It is against this backdrop that global businesses should take care to not subscribe to the ‘China Plus One’ (or ‘C+1’) diversification strategy – where there is a conscious pivot in investments to areas outside of China   which is becoming increasingly attractive following supply chain disruptions and geopolitical tensions between Washington and Beijing. Reimagining a similar strategy when it comes to climate partnerships will only slow down progress. 

For example, when it comes to accelerating the energy transition, as the world’s leading renewable energy supplier, China could inevitably be the key puzzle piece if critical solutions are to be scaled. Achieving a breakthrough in decarbonisation will need systems and standards that are coordinated, and if there is any country in the global value chain that should not be excluded, that would be China. 

The country is also currently responsible for around 40 per cent of global industrial carbon emissions. Iron, steel and aluminium powers its industrial sector, but also are the main sources of emissions. The slower these sectors decarbonise, the more costly it will be for almost every global business activity that depends on these raw materials. It is also unthinkable how companies can detach themselves from China’ supply chain. For most companies reporting on Scope 3 or indirect supply chain emissions, developing sound disclosure strategies in complex supply chain markets such as China will only become more important.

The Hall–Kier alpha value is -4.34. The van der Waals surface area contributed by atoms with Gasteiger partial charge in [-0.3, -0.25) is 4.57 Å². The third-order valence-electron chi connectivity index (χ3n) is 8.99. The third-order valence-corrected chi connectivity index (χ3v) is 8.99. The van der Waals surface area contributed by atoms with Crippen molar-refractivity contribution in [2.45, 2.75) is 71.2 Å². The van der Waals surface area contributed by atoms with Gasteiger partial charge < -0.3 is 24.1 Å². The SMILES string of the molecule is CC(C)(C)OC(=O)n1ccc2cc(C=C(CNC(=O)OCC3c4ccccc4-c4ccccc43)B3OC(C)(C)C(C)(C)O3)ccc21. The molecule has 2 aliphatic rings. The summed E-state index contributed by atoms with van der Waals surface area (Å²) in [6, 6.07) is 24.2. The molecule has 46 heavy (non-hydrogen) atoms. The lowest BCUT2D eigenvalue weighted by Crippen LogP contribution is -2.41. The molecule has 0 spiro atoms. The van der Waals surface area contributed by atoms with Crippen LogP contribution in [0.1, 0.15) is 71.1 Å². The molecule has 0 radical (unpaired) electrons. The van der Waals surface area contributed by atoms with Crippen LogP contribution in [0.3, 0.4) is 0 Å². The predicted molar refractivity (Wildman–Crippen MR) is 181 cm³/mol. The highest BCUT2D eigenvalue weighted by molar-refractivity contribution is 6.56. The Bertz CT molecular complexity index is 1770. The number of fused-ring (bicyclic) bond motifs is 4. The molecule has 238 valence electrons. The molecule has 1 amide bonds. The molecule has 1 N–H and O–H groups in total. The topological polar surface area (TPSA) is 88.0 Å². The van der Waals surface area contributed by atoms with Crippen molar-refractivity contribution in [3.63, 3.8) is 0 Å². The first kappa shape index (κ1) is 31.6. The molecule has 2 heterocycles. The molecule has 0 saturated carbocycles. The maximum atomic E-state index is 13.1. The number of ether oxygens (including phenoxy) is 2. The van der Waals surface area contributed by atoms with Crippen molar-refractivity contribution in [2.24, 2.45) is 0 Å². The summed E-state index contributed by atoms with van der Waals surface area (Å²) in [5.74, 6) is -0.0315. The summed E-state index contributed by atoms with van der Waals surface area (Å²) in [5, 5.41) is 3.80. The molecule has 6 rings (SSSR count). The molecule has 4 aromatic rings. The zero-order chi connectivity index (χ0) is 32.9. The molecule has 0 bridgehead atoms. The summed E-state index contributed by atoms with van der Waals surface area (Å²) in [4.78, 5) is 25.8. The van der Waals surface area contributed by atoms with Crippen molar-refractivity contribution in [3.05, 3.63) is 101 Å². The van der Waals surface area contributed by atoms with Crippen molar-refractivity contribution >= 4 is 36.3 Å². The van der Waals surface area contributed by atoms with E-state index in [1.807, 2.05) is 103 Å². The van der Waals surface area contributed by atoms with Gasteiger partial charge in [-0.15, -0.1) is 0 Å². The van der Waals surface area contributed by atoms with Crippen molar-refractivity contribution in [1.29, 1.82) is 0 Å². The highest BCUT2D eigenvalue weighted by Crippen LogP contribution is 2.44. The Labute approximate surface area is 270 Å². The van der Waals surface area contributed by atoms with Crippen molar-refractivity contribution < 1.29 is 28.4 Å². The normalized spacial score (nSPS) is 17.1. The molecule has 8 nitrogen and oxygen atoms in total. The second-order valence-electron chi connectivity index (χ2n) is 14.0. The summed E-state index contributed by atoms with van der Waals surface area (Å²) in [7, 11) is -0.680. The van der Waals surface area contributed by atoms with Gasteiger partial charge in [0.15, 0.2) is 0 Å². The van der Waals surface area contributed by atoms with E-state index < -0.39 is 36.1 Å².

Chinese ‘lighthouse’ plants as beacons for climate 

With over US$540 billion invested in renewables in 2022 - three times that of the European Union - China has long been the earliest adopter and biggest supplier of clean energy solutions. China’s journey, however, has not been without failures and challenges, and the world can learn from its past mistakes. 

For example, it has not been easy for China’s industrial sector to escape “pilot purgatory” mode, where a business idea or solution is stuck at the pilot phase and is unable to scale. Almost 70 per cent of Industry 4.0 solutions are found to be stuck in pilot mode for an extended period without reaping economies of scale. Closing this gap can stimulate the wider adoption of the technologies that have the potential to game change climate action. 

To help manufacturers overcome this barrier, the World Economic Forum’s Centre for Advanced Manufacturing set up the Global Lighthouse Network in 2018, to identify manufacturers from a broad range of industries who are demonstrating frontrunner leadership in industrialising and adopting advanced technology adoption. The impact of this initiative on sustainability KPIs (key performance indicators) such as greenhouse gas emissions and energy efficiency can reach as high as 100 per cent. Today, over a third of the world’s 132 ‘lighthouse factories’ or about 35 per cent of these ‘lighthouses’ are based in China. They present some of the most advanced use cases, specifically in the field of automation and artificial intelligence.